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editorial comments on the preceding post

June 6 2014 at 8:50 PM
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Nelson  (no login)

Response to Additional info in another network54 forum

My editorial notes on the preceding posting:

1. The Marmon-Herrington armored cars of World War II, hardly the best of the breed that fought in that war, nonetheless remain fascinating vehicles. Using a drive train purchased from the American automobile firm of that name and chassis imported from Ford Canada, South Africa produced a self-defense vehicle that would see wider use, not only by British Commonwealth forces---in the Western Desert, Middle East, and Malaya-Singapore---but also by the KNIL in the Netherlands East Indies. Despite my including images of two "typical" Marmon-Herrington armored cars, there really did not exist a typical vehicle. There were several marks produced and used, and their armament varied enormously. Although initially armed with machine guns of different types and the Boys .55-cal (14mm) AT rifle, Marmon-Herrington armored cars were later equipped with the British 2-pounder and captured weapons as well, including the Italian Breda 20mm and German 2.8- and 3.7cm guns, often with the cars' turret removed. The two images that follow show Vickers and Bren .303-inch MGs and a Boys AT rifle aboard, likely similar to those cars serving in Malaya-Singapore.

[linked image]

[linked image]

2. Brigadier Ian MacAlister Stewart commanded 2nd Battalion, Argyll and Sutherland Highlanders, at both the beginning and the end of the 1941-42 campaign for Malaya-Singapore, taking command of 12th Indian Infantry Brigade in between. Due to his foresight (some claimed eccentricity), his troops were better trained than most in jungle warfare, and as a result, tended to be shoved into the breach whenever....frequently....critical situations arose, and thus suffered terribly high casualties during the two-months' battle, particularly during the debacle at Slim River. Because of his knowledge and tactical successes, Stewart was evacuated to India and did not share the PoW experiences of his surviving men. He retired in 1947, wrote the book about his battalion, and died in 1987, aged 91. His book seems to exist with slightly different titles and subtitles. I found this dust jacket: I. MacA. Stewart [1947], The History of the 2nd Argylls, Malayan Campaign 1941-42, with no mention of "The Thin Red Line", at least on the dust cover. See

3. 3rd Indian Cavalry was equipped with Marmon-Herrington and Lanchester armoured cars, wheeled troop carriers of the Indian pattern, and almost certainly Universal or Bren carriers as well. 100th Indian Independent Light Tank Squadron was attached to the cavalry regiment, both units seeing initial duty in guarding the airfields on Singapore Island. There exists no real agreement on what vehicles were issued to the light tank squadron. Some sources claim its Indian pattern light tanks---with little agreement on which precise marks the unit had manned back in India---accompanied the unit personnel arriving at Singapore on Empire Star in late January 1942. The transport reportedly brought along "16 tanks of an obsolescent type". Other sources claim that nine Carden-Loyd tankettes or MG carriers, transported to Singapore after seeing long and hard service in the Middle East, and having no maintenance beforehand, were given to the squadron after its arrival. Bren carriers were of course plentiful as well. Whatever, it seems neither the squadron nor its vehicles had much of a role in the battle for Singapore. Here are two images of earlier Carden-Loyd tankettes, the first type in Polish hands, the second one having the hinged armored domes to protect the driver and gunner. I have no idea if what the 100th Indian Independent Light Tank Squadron was equipped with was remotely similar to either of these Carden-Loyd types.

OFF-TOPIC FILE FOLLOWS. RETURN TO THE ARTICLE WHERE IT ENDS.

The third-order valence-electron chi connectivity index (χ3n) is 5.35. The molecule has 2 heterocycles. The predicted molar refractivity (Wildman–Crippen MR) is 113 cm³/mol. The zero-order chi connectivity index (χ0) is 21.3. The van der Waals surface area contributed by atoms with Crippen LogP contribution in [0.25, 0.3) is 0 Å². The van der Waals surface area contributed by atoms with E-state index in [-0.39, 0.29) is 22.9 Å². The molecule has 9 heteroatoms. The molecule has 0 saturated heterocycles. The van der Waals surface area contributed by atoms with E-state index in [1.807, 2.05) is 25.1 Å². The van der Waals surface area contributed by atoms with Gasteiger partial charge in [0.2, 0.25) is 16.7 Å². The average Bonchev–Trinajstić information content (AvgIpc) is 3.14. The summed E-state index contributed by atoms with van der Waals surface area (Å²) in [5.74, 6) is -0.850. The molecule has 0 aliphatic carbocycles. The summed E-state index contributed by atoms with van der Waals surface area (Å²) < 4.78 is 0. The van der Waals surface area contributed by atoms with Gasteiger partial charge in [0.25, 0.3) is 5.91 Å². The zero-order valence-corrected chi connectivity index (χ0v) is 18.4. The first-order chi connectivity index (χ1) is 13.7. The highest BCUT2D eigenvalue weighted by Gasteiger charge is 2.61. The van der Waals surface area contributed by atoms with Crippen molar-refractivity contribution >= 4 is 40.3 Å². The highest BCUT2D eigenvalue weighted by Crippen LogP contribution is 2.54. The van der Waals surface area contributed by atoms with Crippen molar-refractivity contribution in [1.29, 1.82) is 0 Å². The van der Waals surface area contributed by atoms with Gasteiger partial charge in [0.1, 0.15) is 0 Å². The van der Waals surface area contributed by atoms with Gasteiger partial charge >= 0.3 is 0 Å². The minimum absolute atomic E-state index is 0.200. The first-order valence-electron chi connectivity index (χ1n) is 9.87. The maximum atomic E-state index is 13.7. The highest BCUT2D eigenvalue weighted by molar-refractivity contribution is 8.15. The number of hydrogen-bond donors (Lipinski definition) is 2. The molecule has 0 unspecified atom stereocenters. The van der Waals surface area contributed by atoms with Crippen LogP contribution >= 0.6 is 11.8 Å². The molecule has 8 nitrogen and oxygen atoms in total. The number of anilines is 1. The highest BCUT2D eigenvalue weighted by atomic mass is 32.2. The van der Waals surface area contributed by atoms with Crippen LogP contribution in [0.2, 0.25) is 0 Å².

[linked image]

[linked image]

According to a 2012 posting elsewhere,

Jim Broshot has contributed information on 100th Indian Independent Light Tank Squadron in the past. Just maybe he has picked up even more info in the last few years.

4. > MOON OVER MALAYA contains a couple of useful photos of Lanchesters. On the front cover there is one showing licence plate W[WD arrow]468 and a large letter B or figure 8 on a light coloured circle on the right mudguard....In addition, the Argylls' history states that the cars "bore the names of the castles of Scotland on their turrets....identified as Stirling Castle, Dumbarton Castle, Glamis Castle, Inverness Castle and Blair Castle." (MOON, page 24). Blair Castle seems to have been the car never returned to the Battalion and so presumably fought with 3 Indian Cavalry Regt. >

The photo described may be one of the three I used in my posting at the beginning of this thread. The number 8---not the letter B---appears on the right mudguard (fender in American), and I'm thinking its license tag reads 465 rather than 468, but I concede the series of three photos I used could show two different Lanchester armoured cars (the second and third images do show the same armored car, with the number 8 on its right front fender). Anyhow, the vehicle with tag W[arrow] 465 has "Blair Castle" painted on the right side of its hull, rather than on the side of the turret.

5. According to the Tomforce website, 18 Recce Regiment was re-equipped with the rarely thereafter seen lightly armored troop carriers, Indian Pattern Mark II. I know virtually nothing about them, but here is one of the 4-wheeled vehicles:

[linked image]


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  • Additional Info to Nelson's Comments - Pat Brennan on Jun 6, 2014, 11:43 PM
  • S.A. Recce Cars in Malaya - Jacques on Jun 8, 2014, 12:51 PM
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